Sunshine Cathedral is a ‘Treasure’

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Dear Editor,

I don’t understand your motive in joining those who would tear down a community treasure like Sunshine Cathedral by publishing the so-called “letter to the editor” in your publication of 8/21/13. We have also seen negative ads on this topic published by someone the author of this “letter” supports in various publications recently, but can certainly understand the financial incentive behind those.

You have previously been criticized for your negative reporting on community members and organizations and your response has been that you do it with the pure journalistic goal of informing people.  I see no information in the op-ed that you published on 8/21/13 that furthers that journalistic goal.

The full page “letter” says that the writer is seeking spiritual advice on how to handle unchristian behavior and then he goes on to name names, criticize and behave in an unchristian manner toward those he is writing about. I didn’t know that providing spiritual advice was the job of journalists.  Or is this person’s and your intent to get such advice from readers?

If so, let me offer some.

Whatever problems these individuals have with the Sunshine Cathedral it is an internal matter that apparently has been handled by the church. By their own admission they’ve gone to the highest authorities of the denomination about this and the denomination supports the local church. This should have ended there.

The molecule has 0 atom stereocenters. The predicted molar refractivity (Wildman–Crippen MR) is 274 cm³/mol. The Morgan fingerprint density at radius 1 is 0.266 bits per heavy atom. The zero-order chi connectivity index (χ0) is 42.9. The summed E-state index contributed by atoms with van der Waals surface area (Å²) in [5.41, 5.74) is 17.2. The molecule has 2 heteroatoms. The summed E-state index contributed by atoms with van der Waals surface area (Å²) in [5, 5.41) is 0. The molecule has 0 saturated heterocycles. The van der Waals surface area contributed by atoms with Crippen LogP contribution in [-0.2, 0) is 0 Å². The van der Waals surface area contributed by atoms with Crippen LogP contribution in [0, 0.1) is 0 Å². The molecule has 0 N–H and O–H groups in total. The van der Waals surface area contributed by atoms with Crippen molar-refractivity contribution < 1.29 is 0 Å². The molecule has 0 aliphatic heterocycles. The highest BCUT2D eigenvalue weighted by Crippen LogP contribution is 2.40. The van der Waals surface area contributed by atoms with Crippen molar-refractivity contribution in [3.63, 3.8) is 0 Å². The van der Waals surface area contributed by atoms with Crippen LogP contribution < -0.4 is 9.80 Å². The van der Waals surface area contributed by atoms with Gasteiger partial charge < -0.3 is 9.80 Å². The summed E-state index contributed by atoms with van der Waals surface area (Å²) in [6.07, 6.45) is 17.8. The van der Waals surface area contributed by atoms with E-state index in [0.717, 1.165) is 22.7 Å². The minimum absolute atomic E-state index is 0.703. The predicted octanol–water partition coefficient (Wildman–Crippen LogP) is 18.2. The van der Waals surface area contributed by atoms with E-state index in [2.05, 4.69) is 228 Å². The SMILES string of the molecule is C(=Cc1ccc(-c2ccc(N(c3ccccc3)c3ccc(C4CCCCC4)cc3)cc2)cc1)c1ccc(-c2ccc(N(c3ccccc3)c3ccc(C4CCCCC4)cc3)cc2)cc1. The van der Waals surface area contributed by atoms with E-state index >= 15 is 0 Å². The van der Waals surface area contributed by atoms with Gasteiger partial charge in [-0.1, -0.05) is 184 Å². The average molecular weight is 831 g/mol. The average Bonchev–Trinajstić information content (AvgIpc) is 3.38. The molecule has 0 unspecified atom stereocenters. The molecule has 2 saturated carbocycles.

My partner and I have been members of Sunshine Cathedral for eight years.

We have been members long enough to experience the transition from the former pastor to the present.  The former pastor, Grant Lynn Ford, brought in Durrell Watkins, the current pastor, and recommended him to the board and congregation as his replacement when he chose to retire. The congregation approved the recommendation and we have been very happy with that decision since.

Have things changed since Durrell Watkins, Robert Griffin and their team joined the leadership of Sunshine Cathedral? Absolutely some things have changed. That is natural with a new leadership team. Have they changed for the better? Absolutely!